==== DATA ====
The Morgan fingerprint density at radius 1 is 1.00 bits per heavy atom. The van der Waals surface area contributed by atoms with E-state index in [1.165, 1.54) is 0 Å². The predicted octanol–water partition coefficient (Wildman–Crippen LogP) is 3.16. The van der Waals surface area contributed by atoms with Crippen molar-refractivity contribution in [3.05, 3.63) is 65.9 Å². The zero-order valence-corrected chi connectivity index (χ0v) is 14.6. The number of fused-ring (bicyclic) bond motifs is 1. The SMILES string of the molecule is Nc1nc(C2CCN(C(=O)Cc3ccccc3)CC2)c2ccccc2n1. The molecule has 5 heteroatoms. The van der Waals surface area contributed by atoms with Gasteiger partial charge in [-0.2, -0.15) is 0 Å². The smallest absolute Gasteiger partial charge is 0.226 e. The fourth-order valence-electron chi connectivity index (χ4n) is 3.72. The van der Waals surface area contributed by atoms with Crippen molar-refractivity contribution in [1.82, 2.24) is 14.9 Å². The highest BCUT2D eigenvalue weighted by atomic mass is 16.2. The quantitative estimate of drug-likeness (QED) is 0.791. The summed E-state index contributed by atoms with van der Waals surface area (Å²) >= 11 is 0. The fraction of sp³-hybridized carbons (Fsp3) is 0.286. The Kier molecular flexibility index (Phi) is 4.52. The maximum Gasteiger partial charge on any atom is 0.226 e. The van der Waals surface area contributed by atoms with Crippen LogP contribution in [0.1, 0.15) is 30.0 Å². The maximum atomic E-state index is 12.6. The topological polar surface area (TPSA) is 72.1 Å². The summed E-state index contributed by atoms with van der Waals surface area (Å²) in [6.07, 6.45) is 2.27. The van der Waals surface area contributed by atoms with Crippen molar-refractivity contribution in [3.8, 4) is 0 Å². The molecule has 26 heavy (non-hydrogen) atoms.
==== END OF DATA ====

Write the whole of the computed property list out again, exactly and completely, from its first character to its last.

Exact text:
The Morgan fingerprint density at radius 1 is 1.00 bits per heavy atom. The van der Waals surface area contributed by atoms with E-state index in [1.165, 1.54) is 0 Å². The predicted octanol–water partition coefficient (Wildman–Crippen LogP) is 3.16. The van der Waals surface area contributed by atoms with Crippen molar-refractivity contribution in [3.05, 3.63) is 65.9 Å². The zero-order valence-corrected chi connectivity index (χ0v) is 14.6. The number of fused-ring (bicyclic) bond motifs is 1. The SMILES string of the molecule is Nc1nc(C2CCN(C(=O)Cc3ccccc3)CC2)c2ccccc2n1. The molecule has 5 heteroatoms. The van der Waals surface area contributed by atoms with Gasteiger partial charge in [-0.2, -0.15) is 0 Å². The smallest absolute Gasteiger partial charge is 0.226 e. The fourth-order valence-electron chi connectivity index (χ4n) is 3.72. The van der Waals surface area contributed by atoms with Crippen molar-refractivity contribution in [1.82, 2.24) is 14.9 Å². The highest BCUT2D eigenvalue weighted by atomic mass is 16.2. The quantitative estimate of drug-likeness (QED) is 0.791. The summed E-state index contributed by atoms with van der Waals surface area (Å²) >= 11 is 0. The fraction of sp³-hybridized carbons (Fsp3) is 0.286. The Kier molecular flexibility index (Phi) is 4.52. The maximum Gasteiger partial charge on any atom is 0.226 e. The van der Waals surface area contributed by atoms with Crippen LogP contribution in [0.1, 0.15) is 30.0 Å². The maximum atomic E-state index is 12.6. The topological polar surface area (TPSA) is 72.1 Å². The summed E-state index contributed by atoms with van der Waals surface area (Å²) in [6.07, 6.45) is 2.27. The van der Waals surface area contributed by atoms with Crippen molar-refractivity contribution in [3.8, 4) is 0 Å². The molecule has 26 heavy (non-hydrogen) atoms.